All posts tagged: healing

Bullied and teased to the point of despair

This article is part of the #flamfaces series. Here, Aaron Summers shares a snippet of his story. Throughout my school years, life was tough. I was teased and called many names; ugly, freak, you get the picture. I was a bully myself at times too. At the root of it was a constant struggle with self image. I didn’t feel I was good enough for anything or anyone. I felt that no one wanted to hang out with me, and that I was always on the outer. I remember tearing up my leavers dinner photos because I felt so ugly and down on myself. Depression got a hold of me and I was in a very dark place, in and out of church at Summerhill Baptist and Door of Hope. My mum encouraged me to keep coming along to church. It was a hard time for her, seeing me go through this, but she kept spurring me on. I was going home most days from school turning the lights off and going to bed. I’d just basically given up. …

Beyond the brink of anorexia and back

This article is part of the #flamfaces series. Here, Susan Brown of Launceston shares a snippet of her story. As a teenager, I had a number of supposedly trustworthy men and guys try to seduce me. Fear and shame cast a shadow over my life, warping my view of males and changing the way I saw myself. No longer was I a girl with many valuable qualities. Instead, at least to guys, I was ‘just a body’. Most people didn’t realise what had happened to me. Years passed. I finished school, took a gap year then started uni. All the while a storm brewed silently inside me. When I was 20, my sister suddenly got engaged. She and her fiancée were planning to marry in a few months time and settle an hour away from our home. I felt like I was losing my closest friend. My grief was overwhelming but I stuffed it down, not wanting to dampen my sister’s joy. Seeing her so happy only intensified my longing to be loved – maybe if I had someone …

Why We’re So Intrigued By Injury

Every parent knows that a Bandaid on a child is so much more than an adhesive strip to mop up blood and keep dirt out of a scrape. The power of these magical stickers should never be underestimated. What’s more, the colourful cartoon characters printed on the more expensive varieties are a novelty du force. The humble Bandaid is a gallant defender of the ‘out of sight, out of mind’ maxim that most parents cling to. Have you noticed how the fine motor skills required to tear open the packet, peel away the fiddly leaves and then smooth the apparatus across the lesion without touching the site of grief brings a beautiful distraction from the trauma of the incident itself? Wonderful invention. But the most perplexing result is observed beyond adult supervision, in the playground, with another little mate seated beside. They are peeling the Bandaid away to, “Come look!” and “Awww!” and to boast “I cut it on dad’s fishing lure!” Yep. There’s the little blubbering mess suddenly dry-eyed, ripping off the dressing to show …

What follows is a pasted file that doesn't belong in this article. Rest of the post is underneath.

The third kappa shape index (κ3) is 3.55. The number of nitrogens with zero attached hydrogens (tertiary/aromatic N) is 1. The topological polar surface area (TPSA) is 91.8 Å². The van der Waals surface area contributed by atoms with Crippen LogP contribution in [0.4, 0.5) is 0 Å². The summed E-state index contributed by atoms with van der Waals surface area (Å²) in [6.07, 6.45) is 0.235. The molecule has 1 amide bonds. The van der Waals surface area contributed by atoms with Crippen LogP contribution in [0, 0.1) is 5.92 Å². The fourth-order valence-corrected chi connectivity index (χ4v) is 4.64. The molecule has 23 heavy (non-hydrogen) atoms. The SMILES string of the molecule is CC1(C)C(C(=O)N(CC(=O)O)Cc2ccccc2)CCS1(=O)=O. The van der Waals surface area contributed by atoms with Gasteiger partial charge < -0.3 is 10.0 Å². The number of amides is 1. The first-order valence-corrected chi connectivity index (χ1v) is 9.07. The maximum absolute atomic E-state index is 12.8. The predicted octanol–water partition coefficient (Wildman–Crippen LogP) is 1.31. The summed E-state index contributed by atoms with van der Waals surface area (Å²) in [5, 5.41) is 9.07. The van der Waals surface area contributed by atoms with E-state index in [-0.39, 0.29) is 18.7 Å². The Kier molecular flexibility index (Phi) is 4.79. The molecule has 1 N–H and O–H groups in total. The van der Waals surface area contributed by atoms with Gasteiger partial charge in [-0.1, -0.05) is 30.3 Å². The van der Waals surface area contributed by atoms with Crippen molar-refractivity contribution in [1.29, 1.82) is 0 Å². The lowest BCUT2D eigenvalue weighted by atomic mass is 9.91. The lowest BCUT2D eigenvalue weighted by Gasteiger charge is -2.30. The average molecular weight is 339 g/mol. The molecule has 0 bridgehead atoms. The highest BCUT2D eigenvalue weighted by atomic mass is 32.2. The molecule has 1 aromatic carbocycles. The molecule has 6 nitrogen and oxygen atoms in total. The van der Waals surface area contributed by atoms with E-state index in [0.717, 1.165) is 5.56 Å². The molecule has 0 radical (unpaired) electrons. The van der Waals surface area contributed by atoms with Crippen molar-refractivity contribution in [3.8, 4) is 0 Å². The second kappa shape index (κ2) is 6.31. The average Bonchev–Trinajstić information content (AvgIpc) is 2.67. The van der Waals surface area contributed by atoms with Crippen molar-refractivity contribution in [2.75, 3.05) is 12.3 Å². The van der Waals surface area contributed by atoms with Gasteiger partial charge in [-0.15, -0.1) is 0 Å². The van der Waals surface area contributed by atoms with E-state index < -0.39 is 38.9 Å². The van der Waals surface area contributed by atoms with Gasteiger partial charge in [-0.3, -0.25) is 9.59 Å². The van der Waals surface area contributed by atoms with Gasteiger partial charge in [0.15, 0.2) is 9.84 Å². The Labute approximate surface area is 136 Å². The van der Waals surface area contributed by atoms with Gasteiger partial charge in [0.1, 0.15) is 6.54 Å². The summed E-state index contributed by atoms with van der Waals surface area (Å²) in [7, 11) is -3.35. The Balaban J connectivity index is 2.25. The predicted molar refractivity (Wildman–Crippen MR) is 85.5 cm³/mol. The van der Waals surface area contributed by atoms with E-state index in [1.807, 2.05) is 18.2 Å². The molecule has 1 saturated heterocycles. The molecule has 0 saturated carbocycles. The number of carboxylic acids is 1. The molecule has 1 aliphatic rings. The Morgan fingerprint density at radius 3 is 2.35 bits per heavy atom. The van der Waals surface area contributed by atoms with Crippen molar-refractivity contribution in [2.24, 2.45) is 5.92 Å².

An Ordinary Guy Called Merv

He rocks up each week and sets up his sandwich board in Launceston’s Brisbane Street Mall. The sign simply asks, “Need Prayer?” Perhaps you’ve seen Merv on a Thursday, standing there whatever the weather, armed with a friendly greeting and a smile. As you’ve bustled about, ticking items off your shopping list, Merv has been looking for eye contact and the opportunity to bestow blessing on someone’s day. It takes a certain amount of courage to shelve one’s inhibitions and put faith into action. I’ve always admired people with such conviction that their beliefs are more important than how they are perceived by the rest of the herd. Even if their beliefs are different to mine – who can help but acknowledge the self-sacrifice they make? People like Merv, however, aren’t about passing judgement or shoving religion down people’s throats. When I asked him why he would do such a counter-cultural thing as offering to pray for strangers in a city’s busiest shopping district, he said it was to “be a friendly face” and to …